A third book, Libro tercero de mùsica de cifras sobre la guitarra española, was added to the first and second books, and all three were published together under the title of the first book in 1697, eventually being published in eight editions.
The ninety works in this masterpiece are his only known contribution to the repertory of the guitar and include compositions in both punteado ("plucked") style and rasqueado ("strummed") style.
The outer movements, the aforementioned "Fandango" and the concluding "Zapateado," employ Spanish dance models with confident openness; but they also play with the expected gestures and harmonies so as to shift their guise from native to new soil.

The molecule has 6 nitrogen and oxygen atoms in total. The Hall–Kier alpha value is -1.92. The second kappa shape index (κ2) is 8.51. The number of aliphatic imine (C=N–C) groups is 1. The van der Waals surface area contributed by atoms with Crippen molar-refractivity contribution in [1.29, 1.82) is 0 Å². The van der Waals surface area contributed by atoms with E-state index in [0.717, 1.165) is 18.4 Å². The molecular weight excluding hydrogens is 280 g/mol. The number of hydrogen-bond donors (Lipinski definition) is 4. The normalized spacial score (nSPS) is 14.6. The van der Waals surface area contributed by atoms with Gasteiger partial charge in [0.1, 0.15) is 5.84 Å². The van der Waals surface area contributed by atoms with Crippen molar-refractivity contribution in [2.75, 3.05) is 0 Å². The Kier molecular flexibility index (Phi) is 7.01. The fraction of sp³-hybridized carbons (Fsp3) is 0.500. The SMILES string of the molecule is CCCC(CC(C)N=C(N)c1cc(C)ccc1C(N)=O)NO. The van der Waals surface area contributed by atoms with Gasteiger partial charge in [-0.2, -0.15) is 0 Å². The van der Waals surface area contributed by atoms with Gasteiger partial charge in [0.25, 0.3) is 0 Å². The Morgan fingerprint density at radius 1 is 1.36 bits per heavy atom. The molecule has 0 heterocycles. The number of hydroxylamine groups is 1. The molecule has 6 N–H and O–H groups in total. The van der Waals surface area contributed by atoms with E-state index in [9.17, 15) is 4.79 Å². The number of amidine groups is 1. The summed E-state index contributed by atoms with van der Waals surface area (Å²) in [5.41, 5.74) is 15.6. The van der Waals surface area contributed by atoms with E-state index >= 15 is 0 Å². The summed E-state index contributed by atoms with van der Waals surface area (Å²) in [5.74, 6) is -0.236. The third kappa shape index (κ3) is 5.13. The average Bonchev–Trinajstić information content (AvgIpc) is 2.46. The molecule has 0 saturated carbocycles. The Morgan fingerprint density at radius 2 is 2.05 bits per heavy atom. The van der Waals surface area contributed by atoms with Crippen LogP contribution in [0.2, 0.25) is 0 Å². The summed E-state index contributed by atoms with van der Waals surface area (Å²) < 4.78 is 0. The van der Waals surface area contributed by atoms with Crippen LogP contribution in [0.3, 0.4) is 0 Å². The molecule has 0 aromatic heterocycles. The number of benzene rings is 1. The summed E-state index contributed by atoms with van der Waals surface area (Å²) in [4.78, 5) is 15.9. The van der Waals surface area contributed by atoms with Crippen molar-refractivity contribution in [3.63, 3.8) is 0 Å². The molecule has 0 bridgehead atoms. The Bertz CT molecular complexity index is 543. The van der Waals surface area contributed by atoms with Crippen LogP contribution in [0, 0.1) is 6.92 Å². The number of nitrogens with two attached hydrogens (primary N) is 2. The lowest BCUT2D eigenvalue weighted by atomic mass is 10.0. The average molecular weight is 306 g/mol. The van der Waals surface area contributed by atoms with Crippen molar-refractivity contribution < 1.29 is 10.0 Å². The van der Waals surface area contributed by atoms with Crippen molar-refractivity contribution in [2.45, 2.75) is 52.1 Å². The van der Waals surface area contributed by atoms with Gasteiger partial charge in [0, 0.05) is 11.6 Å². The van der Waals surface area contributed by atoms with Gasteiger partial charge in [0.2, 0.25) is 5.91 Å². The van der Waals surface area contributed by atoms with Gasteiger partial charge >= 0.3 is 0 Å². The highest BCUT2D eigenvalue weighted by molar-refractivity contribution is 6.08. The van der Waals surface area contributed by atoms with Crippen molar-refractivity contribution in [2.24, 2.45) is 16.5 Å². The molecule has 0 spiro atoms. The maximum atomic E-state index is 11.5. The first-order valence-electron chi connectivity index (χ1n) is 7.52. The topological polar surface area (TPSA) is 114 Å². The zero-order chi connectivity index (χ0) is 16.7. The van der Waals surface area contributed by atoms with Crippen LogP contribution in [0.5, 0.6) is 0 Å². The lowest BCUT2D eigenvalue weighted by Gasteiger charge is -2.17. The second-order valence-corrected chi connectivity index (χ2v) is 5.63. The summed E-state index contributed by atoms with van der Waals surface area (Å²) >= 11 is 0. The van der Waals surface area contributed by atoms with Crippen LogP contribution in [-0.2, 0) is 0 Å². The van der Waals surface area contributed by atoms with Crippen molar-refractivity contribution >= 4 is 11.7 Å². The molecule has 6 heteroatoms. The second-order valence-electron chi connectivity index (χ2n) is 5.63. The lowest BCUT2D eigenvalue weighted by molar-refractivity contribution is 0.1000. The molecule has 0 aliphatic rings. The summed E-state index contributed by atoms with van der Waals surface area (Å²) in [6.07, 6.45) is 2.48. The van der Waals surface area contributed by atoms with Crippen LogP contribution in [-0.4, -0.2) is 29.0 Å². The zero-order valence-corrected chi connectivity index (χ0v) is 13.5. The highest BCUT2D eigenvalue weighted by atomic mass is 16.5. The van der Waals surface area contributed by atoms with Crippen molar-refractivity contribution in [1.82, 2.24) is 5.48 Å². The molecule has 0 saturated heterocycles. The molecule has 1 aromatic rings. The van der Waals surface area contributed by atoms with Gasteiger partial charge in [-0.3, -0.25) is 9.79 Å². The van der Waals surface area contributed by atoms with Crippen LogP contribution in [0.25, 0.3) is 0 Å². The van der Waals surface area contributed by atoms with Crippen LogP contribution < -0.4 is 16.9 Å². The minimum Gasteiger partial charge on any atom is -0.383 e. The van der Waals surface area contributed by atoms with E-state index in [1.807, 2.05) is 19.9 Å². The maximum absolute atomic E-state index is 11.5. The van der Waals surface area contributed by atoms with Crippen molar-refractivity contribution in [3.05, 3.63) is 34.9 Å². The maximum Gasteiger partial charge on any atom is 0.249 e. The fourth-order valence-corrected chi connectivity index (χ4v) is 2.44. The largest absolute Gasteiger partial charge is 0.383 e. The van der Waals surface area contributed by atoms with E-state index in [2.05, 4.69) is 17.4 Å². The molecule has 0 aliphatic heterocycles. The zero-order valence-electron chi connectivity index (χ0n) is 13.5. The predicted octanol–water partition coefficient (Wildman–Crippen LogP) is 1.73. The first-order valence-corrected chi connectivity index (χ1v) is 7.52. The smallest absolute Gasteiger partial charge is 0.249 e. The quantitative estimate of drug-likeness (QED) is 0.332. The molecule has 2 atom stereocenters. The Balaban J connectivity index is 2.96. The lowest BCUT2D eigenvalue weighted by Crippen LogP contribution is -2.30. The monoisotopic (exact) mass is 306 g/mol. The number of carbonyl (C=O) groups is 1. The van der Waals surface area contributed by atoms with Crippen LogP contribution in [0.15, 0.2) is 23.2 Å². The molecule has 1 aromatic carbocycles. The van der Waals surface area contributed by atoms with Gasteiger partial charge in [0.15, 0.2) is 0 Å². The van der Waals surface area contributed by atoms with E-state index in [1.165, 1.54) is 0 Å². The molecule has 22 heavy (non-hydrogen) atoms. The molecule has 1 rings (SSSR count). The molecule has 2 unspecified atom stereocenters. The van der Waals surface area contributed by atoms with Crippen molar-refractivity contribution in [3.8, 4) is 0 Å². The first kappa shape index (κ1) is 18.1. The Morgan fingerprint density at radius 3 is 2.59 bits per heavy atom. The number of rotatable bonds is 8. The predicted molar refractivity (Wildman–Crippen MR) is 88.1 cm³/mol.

After gaining his Bachelor of Theology at the University of Salamanca, Gaspar Sanz travelled to Naples, Rome and perhaps Venice to further his music education.
He is thought to have studied under Orazio Benevoli, choirmaster at the Vatican and Cristofaro Caresana, organist at the Royal Chapel of Naples.
When Sanz returned to Spain he was appointed instructor of guitar to Don Juan (John of Austria), the illegitimate son of King Philip IV and María Calderón, a noted actress of the day.
A second book entitled Libro Segundo de cifras sobre la guitarra española was printed in Saragossa in 1675.